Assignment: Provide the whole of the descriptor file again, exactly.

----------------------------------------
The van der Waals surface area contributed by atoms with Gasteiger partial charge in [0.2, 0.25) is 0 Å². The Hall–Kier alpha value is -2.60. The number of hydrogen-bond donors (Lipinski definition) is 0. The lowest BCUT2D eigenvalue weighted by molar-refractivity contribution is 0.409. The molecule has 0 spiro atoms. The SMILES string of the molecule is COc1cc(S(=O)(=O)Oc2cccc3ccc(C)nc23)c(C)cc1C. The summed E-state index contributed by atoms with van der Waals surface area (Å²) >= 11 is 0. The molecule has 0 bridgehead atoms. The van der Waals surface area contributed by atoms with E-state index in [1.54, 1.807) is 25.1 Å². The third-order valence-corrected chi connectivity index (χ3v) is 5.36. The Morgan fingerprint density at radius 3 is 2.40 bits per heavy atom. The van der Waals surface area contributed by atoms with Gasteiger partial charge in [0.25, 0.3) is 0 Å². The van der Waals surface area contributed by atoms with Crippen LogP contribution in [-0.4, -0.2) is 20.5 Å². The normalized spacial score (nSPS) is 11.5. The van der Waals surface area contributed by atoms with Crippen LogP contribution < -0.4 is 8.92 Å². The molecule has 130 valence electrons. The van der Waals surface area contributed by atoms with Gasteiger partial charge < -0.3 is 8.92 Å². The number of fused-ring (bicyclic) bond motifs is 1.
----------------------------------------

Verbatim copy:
The van der Waals surface area contributed by atoms with Gasteiger partial charge in [0.2, 0.25) is 0 Å². The Hall–Kier alpha value is -2.60. The number of hydrogen-bond donors (Lipinski definition) is 0. The lowest BCUT2D eigenvalue weighted by molar-refractivity contribution is 0.409. The molecule has 0 spiro atoms. The SMILES string of the molecule is COc1cc(S(=O)(=O)Oc2cccc3ccc(C)nc23)c(C)cc1C. The summed E-state index contributed by atoms with van der Waals surface area (Å²) >= 11 is 0. The molecule has 0 bridgehead atoms. The van der Waals surface area contributed by atoms with E-state index in [1.54, 1.807) is 25.1 Å². The third-order valence-corrected chi connectivity index (χ3v) is 5.36. The Morgan fingerprint density at radius 3 is 2.40 bits per heavy atom. The van der Waals surface area contributed by atoms with Gasteiger partial charge in [0.25, 0.3) is 0 Å². The van der Waals surface area contributed by atoms with Crippen LogP contribution in [-0.4, -0.2) is 20.5 Å². The normalized spacial score (nSPS) is 11.5. The van der Waals surface area contributed by atoms with Crippen LogP contribution < -0.4 is 8.92 Å². The molecule has 130 valence electrons. The van der Waals surface area contributed by atoms with Gasteiger partial charge < -0.3 is 8.92 Å². The number of fused-ring (bicyclic) bond motifs is 1.